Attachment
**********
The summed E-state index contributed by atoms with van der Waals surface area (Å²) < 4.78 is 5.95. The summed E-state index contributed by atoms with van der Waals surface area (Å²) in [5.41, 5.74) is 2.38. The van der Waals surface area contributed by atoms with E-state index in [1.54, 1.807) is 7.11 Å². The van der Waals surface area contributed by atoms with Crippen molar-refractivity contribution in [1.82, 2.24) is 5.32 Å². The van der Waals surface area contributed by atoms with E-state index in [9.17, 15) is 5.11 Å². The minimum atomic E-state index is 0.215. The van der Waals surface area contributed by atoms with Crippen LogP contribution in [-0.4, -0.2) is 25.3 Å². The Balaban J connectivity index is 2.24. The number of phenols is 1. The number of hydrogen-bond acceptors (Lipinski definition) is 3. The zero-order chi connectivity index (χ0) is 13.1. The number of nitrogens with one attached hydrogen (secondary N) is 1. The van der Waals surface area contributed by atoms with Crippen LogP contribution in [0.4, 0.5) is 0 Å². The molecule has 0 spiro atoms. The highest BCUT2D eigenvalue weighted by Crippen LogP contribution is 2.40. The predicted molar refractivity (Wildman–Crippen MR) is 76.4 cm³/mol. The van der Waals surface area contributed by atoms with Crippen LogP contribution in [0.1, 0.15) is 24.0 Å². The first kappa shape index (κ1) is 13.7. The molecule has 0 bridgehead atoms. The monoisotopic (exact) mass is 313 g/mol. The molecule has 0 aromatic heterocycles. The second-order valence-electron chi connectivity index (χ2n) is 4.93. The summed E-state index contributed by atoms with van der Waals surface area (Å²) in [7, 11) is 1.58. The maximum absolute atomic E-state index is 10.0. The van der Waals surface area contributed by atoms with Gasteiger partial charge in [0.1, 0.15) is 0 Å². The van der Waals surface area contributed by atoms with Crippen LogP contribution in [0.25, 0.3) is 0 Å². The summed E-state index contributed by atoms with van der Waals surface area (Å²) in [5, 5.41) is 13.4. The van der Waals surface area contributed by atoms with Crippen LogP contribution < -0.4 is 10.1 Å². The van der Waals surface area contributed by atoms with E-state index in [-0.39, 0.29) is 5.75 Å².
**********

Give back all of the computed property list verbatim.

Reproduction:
The summed E-state index contributed by atoms with van der Waals surface area (Å²) < 4.78 is 5.95. The summed E-state index contributed by atoms with van der Waals surface area (Å²) in [5.41, 5.74) is 2.38. The van der Waals surface area contributed by atoms with E-state index in [1.54, 1.807) is 7.11 Å². The van der Waals surface area contributed by atoms with Crippen molar-refractivity contribution in [1.82, 2.24) is 5.32 Å². The van der Waals surface area contributed by atoms with E-state index in [9.17, 15) is 5.11 Å². The minimum atomic E-state index is 0.215. The van der Waals surface area contributed by atoms with Crippen LogP contribution in [-0.4, -0.2) is 25.3 Å². The Balaban J connectivity index is 2.24. The number of phenols is 1. The number of hydrogen-bond acceptors (Lipinski definition) is 3. The zero-order chi connectivity index (χ0) is 13.1. The number of nitrogens with one attached hydrogen (secondary N) is 1. The van der Waals surface area contributed by atoms with Crippen LogP contribution in [0.4, 0.5) is 0 Å². The molecule has 0 spiro atoms. The highest BCUT2D eigenvalue weighted by Crippen LogP contribution is 2.40. The predicted molar refractivity (Wildman–Crippen MR) is 76.4 cm³/mol. The van der Waals surface area contributed by atoms with Crippen LogP contribution in [0.1, 0.15) is 24.0 Å². The first kappa shape index (κ1) is 13.7. The molecule has 0 bridgehead atoms. The monoisotopic (exact) mass is 313 g/mol. The molecule has 0 aromatic heterocycles. The second-order valence-electron chi connectivity index (χ2n) is 4.93. The summed E-state index contributed by atoms with van der Waals surface area (Å²) in [7, 11) is 1.58. The maximum absolute atomic E-state index is 10.0. The van der Waals surface area contributed by atoms with Gasteiger partial charge in [0.1, 0.15) is 0 Å². The van der Waals surface area contributed by atoms with Crippen LogP contribution in [0.25, 0.3) is 0 Å². The summed E-state index contributed by atoms with van der Waals surface area (Å²) in [5, 5.41) is 13.4. The van der Waals surface area contributed by atoms with Crippen LogP contribution < -0.4 is 10.1 Å². The van der Waals surface area contributed by atoms with E-state index in [-0.39, 0.29) is 5.75 Å².